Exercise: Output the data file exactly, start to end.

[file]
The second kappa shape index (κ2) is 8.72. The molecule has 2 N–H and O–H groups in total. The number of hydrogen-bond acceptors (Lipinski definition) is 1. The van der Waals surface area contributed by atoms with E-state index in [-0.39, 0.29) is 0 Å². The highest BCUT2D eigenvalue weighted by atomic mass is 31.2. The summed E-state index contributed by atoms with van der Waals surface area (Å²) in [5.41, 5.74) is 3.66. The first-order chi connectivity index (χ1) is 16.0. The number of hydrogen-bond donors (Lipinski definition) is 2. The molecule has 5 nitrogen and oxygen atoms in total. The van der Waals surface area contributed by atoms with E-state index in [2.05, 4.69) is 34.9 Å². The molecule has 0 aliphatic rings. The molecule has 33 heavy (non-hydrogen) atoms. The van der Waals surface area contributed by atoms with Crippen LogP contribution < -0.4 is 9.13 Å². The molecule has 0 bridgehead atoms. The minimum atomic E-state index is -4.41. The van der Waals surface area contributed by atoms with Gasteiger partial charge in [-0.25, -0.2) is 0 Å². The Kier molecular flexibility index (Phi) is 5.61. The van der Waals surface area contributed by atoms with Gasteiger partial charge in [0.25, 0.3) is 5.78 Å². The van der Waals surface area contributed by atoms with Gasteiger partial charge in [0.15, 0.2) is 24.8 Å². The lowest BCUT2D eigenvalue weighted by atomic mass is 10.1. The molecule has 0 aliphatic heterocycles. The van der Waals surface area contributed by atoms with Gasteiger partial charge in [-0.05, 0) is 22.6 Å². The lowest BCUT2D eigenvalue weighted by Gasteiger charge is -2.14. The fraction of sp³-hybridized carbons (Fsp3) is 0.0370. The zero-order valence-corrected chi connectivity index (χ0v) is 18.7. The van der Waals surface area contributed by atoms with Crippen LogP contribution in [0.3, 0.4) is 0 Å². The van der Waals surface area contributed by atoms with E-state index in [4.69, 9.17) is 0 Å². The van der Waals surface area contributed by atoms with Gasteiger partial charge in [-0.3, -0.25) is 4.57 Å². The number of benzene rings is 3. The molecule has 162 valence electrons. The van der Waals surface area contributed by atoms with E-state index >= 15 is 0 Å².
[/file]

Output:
The second kappa shape index (κ2) is 8.72. The molecule has 2 N–H and O–H groups in total. The number of hydrogen-bond acceptors (Lipinski definition) is 1. The van der Waals surface area contributed by atoms with E-state index in [-0.39, 0.29) is 0 Å². The highest BCUT2D eigenvalue weighted by atomic mass is 31.2. The summed E-state index contributed by atoms with van der Waals surface area (Å²) in [5.41, 5.74) is 3.66. The first-order chi connectivity index (χ1) is 16.0. The number of hydrogen-bond donors (Lipinski definition) is 2. The molecule has 5 nitrogen and oxygen atoms in total. The van der Waals surface area contributed by atoms with E-state index in [2.05, 4.69) is 34.9 Å². The molecule has 0 aliphatic rings. The molecule has 33 heavy (non-hydrogen) atoms. The van der Waals surface area contributed by atoms with Crippen LogP contribution < -0.4 is 9.13 Å². The molecule has 0 bridgehead atoms. The minimum atomic E-state index is -4.41. The van der Waals surface area contributed by atoms with Gasteiger partial charge in [-0.25, -0.2) is 0 Å². The Kier molecular flexibility index (Phi) is 5.61. The van der Waals surface area contributed by atoms with Gasteiger partial charge in [0.25, 0.3) is 5.78 Å². The van der Waals surface area contributed by atoms with Gasteiger partial charge in [0.15, 0.2) is 24.8 Å². The lowest BCUT2D eigenvalue weighted by atomic mass is 10.1. The molecule has 0 aliphatic heterocycles. The van der Waals surface area contributed by atoms with Gasteiger partial charge in [-0.05, 0) is 22.6 Å². The lowest BCUT2D eigenvalue weighted by Gasteiger charge is -2.14. The fraction of sp³-hybridized carbons (Fsp3) is 0.0370. The zero-order valence-corrected chi connectivity index (χ0v) is 18.7. The van der Waals surface area contributed by atoms with Crippen LogP contribution in [0.3, 0.4) is 0 Å². The van der Waals surface area contributed by atoms with E-state index in [4.69, 9.17) is 0 Å². The van der Waals surface area contributed by atoms with Gasteiger partial charge in [-0.3, -0.25) is 4.57 Å². The number of benzene rings is 3. The molecule has 162 valence electrons. The van der Waals surface area contributed by atoms with E-state index >= 15 is 0 Å².